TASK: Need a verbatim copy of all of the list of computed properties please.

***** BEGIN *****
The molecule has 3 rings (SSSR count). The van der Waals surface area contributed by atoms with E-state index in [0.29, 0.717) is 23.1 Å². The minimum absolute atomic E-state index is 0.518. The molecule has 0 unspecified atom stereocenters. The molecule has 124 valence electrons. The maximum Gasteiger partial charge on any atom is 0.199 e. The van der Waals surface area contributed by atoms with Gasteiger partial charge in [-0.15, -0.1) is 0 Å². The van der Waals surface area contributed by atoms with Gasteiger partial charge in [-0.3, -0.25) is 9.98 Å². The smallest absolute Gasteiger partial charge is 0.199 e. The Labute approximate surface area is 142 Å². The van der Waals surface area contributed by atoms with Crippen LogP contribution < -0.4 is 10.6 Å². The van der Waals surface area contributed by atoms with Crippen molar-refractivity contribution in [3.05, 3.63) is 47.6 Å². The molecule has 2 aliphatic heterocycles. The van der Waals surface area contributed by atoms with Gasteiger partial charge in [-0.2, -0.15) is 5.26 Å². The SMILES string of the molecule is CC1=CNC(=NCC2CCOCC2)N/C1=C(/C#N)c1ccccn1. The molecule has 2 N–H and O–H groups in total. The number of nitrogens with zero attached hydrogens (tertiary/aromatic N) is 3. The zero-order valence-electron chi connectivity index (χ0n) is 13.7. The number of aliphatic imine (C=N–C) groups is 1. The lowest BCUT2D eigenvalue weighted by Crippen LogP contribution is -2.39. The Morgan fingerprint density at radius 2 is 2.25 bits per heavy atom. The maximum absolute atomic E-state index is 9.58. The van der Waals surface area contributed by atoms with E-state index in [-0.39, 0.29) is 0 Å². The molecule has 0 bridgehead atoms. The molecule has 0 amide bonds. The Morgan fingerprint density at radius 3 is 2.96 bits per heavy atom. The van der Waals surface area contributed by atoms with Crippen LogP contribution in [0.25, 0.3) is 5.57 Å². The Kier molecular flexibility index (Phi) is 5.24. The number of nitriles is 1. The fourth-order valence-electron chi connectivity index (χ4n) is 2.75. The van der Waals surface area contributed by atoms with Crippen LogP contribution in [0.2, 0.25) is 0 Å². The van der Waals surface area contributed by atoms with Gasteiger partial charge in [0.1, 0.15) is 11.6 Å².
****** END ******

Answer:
The molecule has 3 rings (SSSR count). The van der Waals surface area contributed by atoms with E-state index in [0.29, 0.717) is 23.1 Å². The minimum absolute atomic E-state index is 0.518. The molecule has 0 unspecified atom stereocenters. The molecule has 124 valence electrons. The maximum Gasteiger partial charge on any atom is 0.199 e. The van der Waals surface area contributed by atoms with Gasteiger partial charge in [-0.15, -0.1) is 0 Å². The van der Waals surface area contributed by atoms with Gasteiger partial charge in [-0.3, -0.25) is 9.98 Å². The smallest absolute Gasteiger partial charge is 0.199 e. The Labute approximate surface area is 142 Å². The van der Waals surface area contributed by atoms with Crippen LogP contribution < -0.4 is 10.6 Å². The van der Waals surface area contributed by atoms with Crippen molar-refractivity contribution in [3.05, 3.63) is 47.6 Å². The molecule has 2 aliphatic heterocycles. The van der Waals surface area contributed by atoms with Gasteiger partial charge in [-0.2, -0.15) is 5.26 Å². The SMILES string of the molecule is CC1=CNC(=NCC2CCOCC2)N/C1=C(/C#N)c1ccccn1. The molecule has 2 N–H and O–H groups in total. The number of nitrogens with zero attached hydrogens (tertiary/aromatic N) is 3. The zero-order valence-electron chi connectivity index (χ0n) is 13.7. The number of aliphatic imine (C=N–C) groups is 1. The lowest BCUT2D eigenvalue weighted by Crippen LogP contribution is -2.39. The Morgan fingerprint density at radius 2 is 2.25 bits per heavy atom. The maximum absolute atomic E-state index is 9.58. The van der Waals surface area contributed by atoms with E-state index in [-0.39, 0.29) is 0 Å². The molecule has 0 bridgehead atoms. The molecule has 0 amide bonds. The Morgan fingerprint density at radius 3 is 2.96 bits per heavy atom. The van der Waals surface area contributed by atoms with Crippen LogP contribution in [0.25, 0.3) is 5.57 Å². The Kier molecular flexibility index (Phi) is 5.24. The number of nitriles is 1. The fourth-order valence-electron chi connectivity index (χ4n) is 2.75. The van der Waals surface area contributed by atoms with Crippen LogP contribution in [0.2, 0.25) is 0 Å². The van der Waals surface area contributed by atoms with Gasteiger partial charge in [0.1, 0.15) is 11.6 Å².